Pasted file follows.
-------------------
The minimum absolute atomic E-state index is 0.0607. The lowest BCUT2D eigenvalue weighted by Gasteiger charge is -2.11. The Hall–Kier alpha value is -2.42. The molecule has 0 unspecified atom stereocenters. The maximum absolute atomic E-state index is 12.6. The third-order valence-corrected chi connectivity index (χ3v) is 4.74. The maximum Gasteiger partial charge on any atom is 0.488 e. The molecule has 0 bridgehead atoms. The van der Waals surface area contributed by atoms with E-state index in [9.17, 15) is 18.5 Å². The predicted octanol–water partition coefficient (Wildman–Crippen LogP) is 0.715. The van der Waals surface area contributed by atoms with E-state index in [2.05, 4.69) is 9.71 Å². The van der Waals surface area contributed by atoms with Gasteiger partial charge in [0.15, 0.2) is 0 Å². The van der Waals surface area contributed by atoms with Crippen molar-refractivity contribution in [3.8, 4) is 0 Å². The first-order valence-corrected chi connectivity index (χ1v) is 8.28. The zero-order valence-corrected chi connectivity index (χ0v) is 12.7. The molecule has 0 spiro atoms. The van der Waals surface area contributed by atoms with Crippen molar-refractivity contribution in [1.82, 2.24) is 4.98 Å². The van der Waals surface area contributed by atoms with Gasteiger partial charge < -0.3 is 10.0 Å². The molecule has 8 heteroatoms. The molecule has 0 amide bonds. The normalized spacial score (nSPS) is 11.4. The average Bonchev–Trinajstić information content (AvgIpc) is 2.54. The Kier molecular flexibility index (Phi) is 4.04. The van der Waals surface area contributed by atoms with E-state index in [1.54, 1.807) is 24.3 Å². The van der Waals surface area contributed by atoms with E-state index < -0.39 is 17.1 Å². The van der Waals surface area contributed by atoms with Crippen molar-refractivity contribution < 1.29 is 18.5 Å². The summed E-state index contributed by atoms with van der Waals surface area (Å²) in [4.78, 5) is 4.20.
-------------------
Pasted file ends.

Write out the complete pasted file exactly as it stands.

The minimum absolute atomic E-state index is 0.0607. The lowest BCUT2D eigenvalue weighted by Gasteiger charge is -2.11. The Hall–Kier alpha value is -2.42. The molecule has 0 unspecified atom stereocenters. The maximum absolute atomic E-state index is 12.6. The third-order valence-corrected chi connectivity index (χ3v) is 4.74. The maximum Gasteiger partial charge on any atom is 0.488 e. The molecule has 0 bridgehead atoms. The van der Waals surface area contributed by atoms with E-state index in [9.17, 15) is 18.5 Å². The predicted octanol–water partition coefficient (Wildman–Crippen LogP) is 0.715. The van der Waals surface area contributed by atoms with E-state index in [2.05, 4.69) is 9.71 Å². The van der Waals surface area contributed by atoms with Gasteiger partial charge in [0.15, 0.2) is 0 Å². The van der Waals surface area contributed by atoms with Crippen molar-refractivity contribution in [3.8, 4) is 0 Å². The first-order valence-corrected chi connectivity index (χ1v) is 8.28. The zero-order valence-corrected chi connectivity index (χ0v) is 12.7. The molecule has 0 spiro atoms. The van der Waals surface area contributed by atoms with Crippen molar-refractivity contribution in [1.82, 2.24) is 4.98 Å². The van der Waals surface area contributed by atoms with Gasteiger partial charge < -0.3 is 10.0 Å². The molecule has 8 heteroatoms. The molecule has 0 amide bonds. The normalized spacial score (nSPS) is 11.4. The average Bonchev–Trinajstić information content (AvgIpc) is 2.54. The Kier molecular flexibility index (Phi) is 4.04. The van der Waals surface area contributed by atoms with E-state index in [1.54, 1.807) is 24.3 Å². The van der Waals surface area contributed by atoms with E-state index < -0.39 is 17.1 Å². The van der Waals surface area contributed by atoms with Crippen molar-refractivity contribution < 1.29 is 18.5 Å². The summed E-state index contributed by atoms with van der Waals surface area (Å²) in [4.78, 5) is 4.20.